“Go to hell,” growled Pamela. “You came to me. And you haven’t offered a goddamn thing!”
Trevor closed the manilla folder and handed it to Pamela. Surprised by the offer, she cautiously took it from his hands before rifling through it. Her eyes scanned blurbs, reports, bank statements, and the occasional long-lensed photograph all providing a rich mosaic of her last ten years. It was a surreal experience reading a stranger’s interpretation of her own life.
“The organization I work for has been following you for some time now,” explained Mr. Trevor. “Your father’s winning streak in Vegas attracted more than just the attention of the casinos. After he was exonerated of cheating, we first thought he might have the ‘gift.’ But Walter’s streak ended when you permanently left his side at the tables. Your father went into financial ruin and gambled everything away. You were making money hand over fist. Why did you leave?”
Pam frowned. “I thought I was making things better—but the money was never enough for my father. He kept upping the ante. The mob got involved—another unforeseen consequence. I wanted no part of it. So I left.”
“Why not gamble for your own profit?”
Pam sighed. She hated this next part. “I—can’t seem to change my own odds.”
“Perhaps I can help you overcome that,” said Trevor. “The organization I work for discovers, sponsors, and trains people who have demonstrated rare and unusual ability. We are called the Collective. We are privately funded and operated, though many on our governing board have held senior positions in various governments. We work in secret, so as not to attract those who would exploit our knowledge.”
Pamela grimaced. “What keeps you from exploiting it?”
Trevor let out a short chuckle. “Only an oath to put humanity’s interests above our own. But as with any organization, there are those you trust, and those you keep a closer eye on. Which brings me to why I am here. If you’ll look at the photo on the last page I handed you . . .”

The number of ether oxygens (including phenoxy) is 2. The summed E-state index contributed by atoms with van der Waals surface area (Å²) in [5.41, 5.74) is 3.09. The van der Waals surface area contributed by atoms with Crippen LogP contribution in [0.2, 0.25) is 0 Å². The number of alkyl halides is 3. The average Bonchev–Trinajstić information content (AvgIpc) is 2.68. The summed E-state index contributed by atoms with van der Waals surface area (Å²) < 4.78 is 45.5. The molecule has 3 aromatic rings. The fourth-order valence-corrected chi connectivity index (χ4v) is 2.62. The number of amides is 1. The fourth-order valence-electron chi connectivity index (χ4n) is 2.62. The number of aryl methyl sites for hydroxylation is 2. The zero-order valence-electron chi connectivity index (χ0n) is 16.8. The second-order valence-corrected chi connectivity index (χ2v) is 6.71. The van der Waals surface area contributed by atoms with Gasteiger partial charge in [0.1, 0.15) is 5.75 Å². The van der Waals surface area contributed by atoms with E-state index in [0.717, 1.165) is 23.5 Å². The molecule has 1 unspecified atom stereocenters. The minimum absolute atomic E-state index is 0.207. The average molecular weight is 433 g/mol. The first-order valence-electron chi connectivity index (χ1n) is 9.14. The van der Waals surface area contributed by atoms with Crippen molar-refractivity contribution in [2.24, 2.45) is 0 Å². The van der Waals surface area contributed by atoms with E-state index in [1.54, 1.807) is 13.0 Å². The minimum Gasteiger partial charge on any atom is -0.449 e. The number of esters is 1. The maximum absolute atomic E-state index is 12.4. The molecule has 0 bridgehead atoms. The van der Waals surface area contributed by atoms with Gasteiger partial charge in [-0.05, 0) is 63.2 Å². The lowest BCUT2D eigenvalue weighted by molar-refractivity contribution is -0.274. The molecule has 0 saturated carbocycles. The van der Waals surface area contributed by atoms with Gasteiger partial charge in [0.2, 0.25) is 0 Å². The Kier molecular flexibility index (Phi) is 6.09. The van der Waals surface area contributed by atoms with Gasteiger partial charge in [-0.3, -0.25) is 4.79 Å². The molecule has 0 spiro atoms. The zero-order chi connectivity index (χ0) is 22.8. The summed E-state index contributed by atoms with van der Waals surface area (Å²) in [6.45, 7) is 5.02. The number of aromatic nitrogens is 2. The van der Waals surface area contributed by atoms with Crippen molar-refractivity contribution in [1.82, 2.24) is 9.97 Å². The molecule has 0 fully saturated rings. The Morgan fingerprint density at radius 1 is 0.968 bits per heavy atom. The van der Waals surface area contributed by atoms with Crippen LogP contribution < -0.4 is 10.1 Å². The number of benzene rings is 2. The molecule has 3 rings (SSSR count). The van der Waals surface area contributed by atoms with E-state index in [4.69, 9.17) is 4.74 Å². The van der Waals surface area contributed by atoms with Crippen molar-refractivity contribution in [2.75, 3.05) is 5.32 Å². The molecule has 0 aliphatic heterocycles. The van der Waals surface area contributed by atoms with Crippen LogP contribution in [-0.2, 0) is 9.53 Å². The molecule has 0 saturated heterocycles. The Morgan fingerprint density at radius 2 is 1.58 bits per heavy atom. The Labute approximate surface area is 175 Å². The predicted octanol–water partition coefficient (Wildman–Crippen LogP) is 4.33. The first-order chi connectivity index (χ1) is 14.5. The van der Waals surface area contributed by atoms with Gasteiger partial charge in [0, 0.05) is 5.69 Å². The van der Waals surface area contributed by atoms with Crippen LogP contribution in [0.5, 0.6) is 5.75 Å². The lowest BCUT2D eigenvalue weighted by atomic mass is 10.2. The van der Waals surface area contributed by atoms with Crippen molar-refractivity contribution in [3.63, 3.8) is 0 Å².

Pamela thumbed through the documents until she found a black and white photo depicting a vantage point from just above a grocery checkout counter. In the captured moment, the clerk could be seen handing change to an older woman buying an inordinate amount of cat food. Behind her, a teenage boy pretended to have a bored expression while sneaking a peek at the shapely woman’s cleavage behind him. Finally, at the end of a line was a tall man in overalls, a plaid shirt, and a cowboy hat. His head was turned to the side as if noticing something. The date on the photo indicated it was taken just months ago on March 7. Pamela pored over the picture again and again. “I don’t know what I’m supposed to be seeing,” she admitted.
“This was taken in a Quickie Mart before a massive explosion demolished it and the neighboring twenty blocks, tossing debris so high it damaged an airliner flying overhead.”
Pamela grimaced. “This was taken just before the Bloomington Blast?”
“So? It was a fertilizer explosion.”
“That’s the story the press was told,” Trevor tapped his finger on the man in the cowboy hat. “The only reason this picture exists is because we were tracking this man. Our team hacked the store’s surveillance system to get a remote feed.”
Pamela wasn’t sure which revelation made her more uncomfortable—the fact that the press had perpetuated a false story about the deaths of thousands of Americans, the fact that the seemingly innocent-looking old man in a cowboy hat might have had something to do with it, or the fact that Mr. Trevor’s resources were so vast that he seemed to be able to find out anything he wanted about anyone at any time. As much as Pam’s moral alarm was screaming at her, she felt it wise to play along. “Who is he?”
“A simple farmer,” answered Trevor. “And the most dangerous man this world has ever faced.”
(Copyright 2014. Dave Cravens.)